J.J. Redick the playmaker | Magic Basketball



Mar 13

J.J. Redick the playmaker

The pick-and-roll has been one of the primary tenets of the Orlando Magic’s offensive system since head coach Stan Van Gundy’s first day on the job.

When you envision the Magic run their vaunted pick-and-roll attack this season (yes, it still can be vaunted even though this is the least-talented team in the Van Gundy era), you think of Jameer Nelson or Hedo Turkoglu running a middle pick-and-roll or side pick-and-roll with Dwight Howard as the screener. From there, either Nelson or Turkoglu look for their own shot, pass it to Dwight on the roll to the basket, or kick it out to one of Orlando’s many three-point shooters.

There’s other players for the Magic that can execute pick-and-rolls, like Chris Duhon and J.J. Redick, but you don’t typically see either player run them with the frequency that Nelson and Turkoglu do.

However, in the case of Redick, with Turkoglu suspended (made contact with an official when Orlando played the Chicago Bulls on Thursday) for Sunday’s game against the Indiana Pacers, he had to be relied upon much more by Van Gundy to run the Magic’s offense. In other words, run a lot of pick-and-roll sets. Needless to say, in light of Orlando’s 107-94 win versus the Pacers, Redick got the job done and proved once again that he’s an underrated playmaker.

In the first quarter, the Pacers fell into a deep hole and couldn’t recover because of their inability to defend the Redick-Dwight pick-and-roll properly.


On this possession, the Magic start off in their “horns” set with Dwight and Ryan at the elbows. Jameer Nelson dumps the ball in to Dwight. This is where the primary action of this particular play begins.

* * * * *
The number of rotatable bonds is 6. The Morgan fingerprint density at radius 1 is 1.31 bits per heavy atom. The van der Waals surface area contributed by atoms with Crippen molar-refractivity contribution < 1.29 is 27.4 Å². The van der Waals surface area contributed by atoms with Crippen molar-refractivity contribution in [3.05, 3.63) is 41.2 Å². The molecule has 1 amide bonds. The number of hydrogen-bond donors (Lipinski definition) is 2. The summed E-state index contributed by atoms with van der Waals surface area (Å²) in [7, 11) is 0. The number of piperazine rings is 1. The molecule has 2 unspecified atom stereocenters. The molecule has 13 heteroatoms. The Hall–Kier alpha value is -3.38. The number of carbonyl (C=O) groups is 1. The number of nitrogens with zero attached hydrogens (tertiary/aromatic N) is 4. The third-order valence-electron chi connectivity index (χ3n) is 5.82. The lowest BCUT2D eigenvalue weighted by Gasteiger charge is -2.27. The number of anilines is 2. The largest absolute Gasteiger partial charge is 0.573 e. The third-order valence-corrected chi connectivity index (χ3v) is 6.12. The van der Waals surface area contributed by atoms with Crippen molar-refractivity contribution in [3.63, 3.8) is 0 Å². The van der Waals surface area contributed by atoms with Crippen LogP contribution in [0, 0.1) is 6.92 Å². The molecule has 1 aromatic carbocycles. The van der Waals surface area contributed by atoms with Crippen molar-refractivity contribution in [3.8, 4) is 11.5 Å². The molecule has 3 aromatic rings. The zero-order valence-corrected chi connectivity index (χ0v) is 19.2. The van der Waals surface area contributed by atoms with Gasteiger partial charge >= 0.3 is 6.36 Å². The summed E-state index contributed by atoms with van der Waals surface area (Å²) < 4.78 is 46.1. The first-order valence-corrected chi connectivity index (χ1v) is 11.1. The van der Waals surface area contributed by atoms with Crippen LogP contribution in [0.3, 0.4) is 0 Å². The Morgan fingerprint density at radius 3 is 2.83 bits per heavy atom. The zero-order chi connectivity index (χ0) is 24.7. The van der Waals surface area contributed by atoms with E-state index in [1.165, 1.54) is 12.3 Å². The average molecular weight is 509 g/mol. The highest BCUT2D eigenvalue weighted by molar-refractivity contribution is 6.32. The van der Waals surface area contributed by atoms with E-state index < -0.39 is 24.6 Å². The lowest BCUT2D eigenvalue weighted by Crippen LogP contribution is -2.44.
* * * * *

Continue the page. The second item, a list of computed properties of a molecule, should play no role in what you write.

Dwight pivots and faces Redick. From there, Dwight hands the basketball off to Redick and they execute a pick-and-roll. Paul George goes over the screen but keep an eye on Roy Hibbert. He doesn’t account for Dwight on the roll and Redick sees that. As such, one bounce pass later and Dwight flies in unimpeded for a dunk.


With the first quarter winding down, Orlando kept at it with the Redick-Dwight pick-and-roll. This time around, the Magic didn’t use the “horns” set to initiate the action; they went straight to it.

Like George, Lance Stephenson went over Dwight’s screen. Unfortunately for Stephenson, he got caught up going over the screen and tried to recover as Redick went up for a midrange jumpshot near the left elbow. Too little, too late, as Stephenson hit Redick’s arm and got called for the foul. Redick made the jumper and converted the and-one opportunity shortly thereafter.


If you need a reason for why Orlando was able to handle Indiana with such ease, despite missing Jason Richardson (injury) and Turkoglu (suspension), look no further than Redick’s ability to navigate the Magic’s offense with precision and great efficiency.

With Nelson and Turkoglu struggling at times to run pick-and-rolls effectively with consistency, as strange as it may sound, Van Gundy has someone in Redick that can go out and make the right play if need be. Redick proved that against the Pacers with his 18 points and career-high nine assists.

Chris Lori
Chris Lori

The International Basketball Federation was formed in 1932 by eight founding nations: Argentina, Czechoslovakia, Greece, Italy, Latvia, Portugal, Romania and Switzerland. At this time, the organization only oversaw amateur players. Its acronym, derived from the French Fédération Internationale de Basketball Amateur, was thus "FIBA". Men's Basketball was first included at the Berlin 1936 Summer Olympics, although a demonstration tournament was held in 1904. The United States defeated Canada in the first final, played outdoors.